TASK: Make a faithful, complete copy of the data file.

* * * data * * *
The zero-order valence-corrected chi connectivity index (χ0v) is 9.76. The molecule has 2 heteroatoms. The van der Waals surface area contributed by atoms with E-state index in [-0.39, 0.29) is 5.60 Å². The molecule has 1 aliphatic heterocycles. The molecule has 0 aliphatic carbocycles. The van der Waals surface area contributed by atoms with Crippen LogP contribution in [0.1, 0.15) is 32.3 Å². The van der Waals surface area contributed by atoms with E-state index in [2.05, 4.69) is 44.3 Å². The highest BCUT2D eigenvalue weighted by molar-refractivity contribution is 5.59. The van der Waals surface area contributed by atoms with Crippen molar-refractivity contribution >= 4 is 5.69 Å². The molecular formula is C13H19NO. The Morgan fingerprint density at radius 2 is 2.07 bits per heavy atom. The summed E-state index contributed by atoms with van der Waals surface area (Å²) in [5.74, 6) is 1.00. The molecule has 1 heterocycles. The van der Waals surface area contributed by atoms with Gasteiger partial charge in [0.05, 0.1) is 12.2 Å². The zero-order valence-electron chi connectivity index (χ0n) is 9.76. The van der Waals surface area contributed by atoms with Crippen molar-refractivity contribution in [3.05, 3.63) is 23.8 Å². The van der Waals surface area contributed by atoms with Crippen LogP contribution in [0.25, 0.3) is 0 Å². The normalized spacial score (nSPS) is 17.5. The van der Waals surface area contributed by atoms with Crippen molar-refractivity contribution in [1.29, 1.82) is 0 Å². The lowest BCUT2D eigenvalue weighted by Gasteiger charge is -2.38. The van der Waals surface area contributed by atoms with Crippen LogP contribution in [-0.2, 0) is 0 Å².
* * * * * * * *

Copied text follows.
The zero-order valence-corrected chi connectivity index (χ0v) is 9.76. The molecule has 2 heteroatoms. The van der Waals surface area contributed by atoms with E-state index in [-0.39, 0.29) is 5.60 Å². The molecule has 1 aliphatic heterocycles. The molecule has 0 aliphatic carbocycles. The van der Waals surface area contributed by atoms with Crippen LogP contribution in [0.1, 0.15) is 32.3 Å². The van der Waals surface area contributed by atoms with E-state index in [2.05, 4.69) is 44.3 Å². The highest BCUT2D eigenvalue weighted by molar-refractivity contribution is 5.59. The van der Waals surface area contributed by atoms with Crippen molar-refractivity contribution >= 4 is 5.69 Å². The molecular formula is C13H19NO. The Morgan fingerprint density at radius 2 is 2.07 bits per heavy atom. The summed E-state index contributed by atoms with van der Waals surface area (Å²) in [5.74, 6) is 1.00. The molecule has 1 heterocycles. The van der Waals surface area contributed by atoms with Gasteiger partial charge in [0.05, 0.1) is 12.2 Å². The zero-order valence-electron chi connectivity index (χ0n) is 9.76. The van der Waals surface area contributed by atoms with Crippen molar-refractivity contribution in [3.05, 3.63) is 23.8 Å². The van der Waals surface area contributed by atoms with Crippen LogP contribution in [0.25, 0.3) is 0 Å². The normalized spacial score (nSPS) is 17.5. The van der Waals surface area contributed by atoms with Crippen molar-refractivity contribution in [1.29, 1.82) is 0 Å². The lowest BCUT2D eigenvalue weighted by Gasteiger charge is -2.38. The van der Waals surface area contributed by atoms with Crippen LogP contribution in [-0.2, 0) is 0 Å².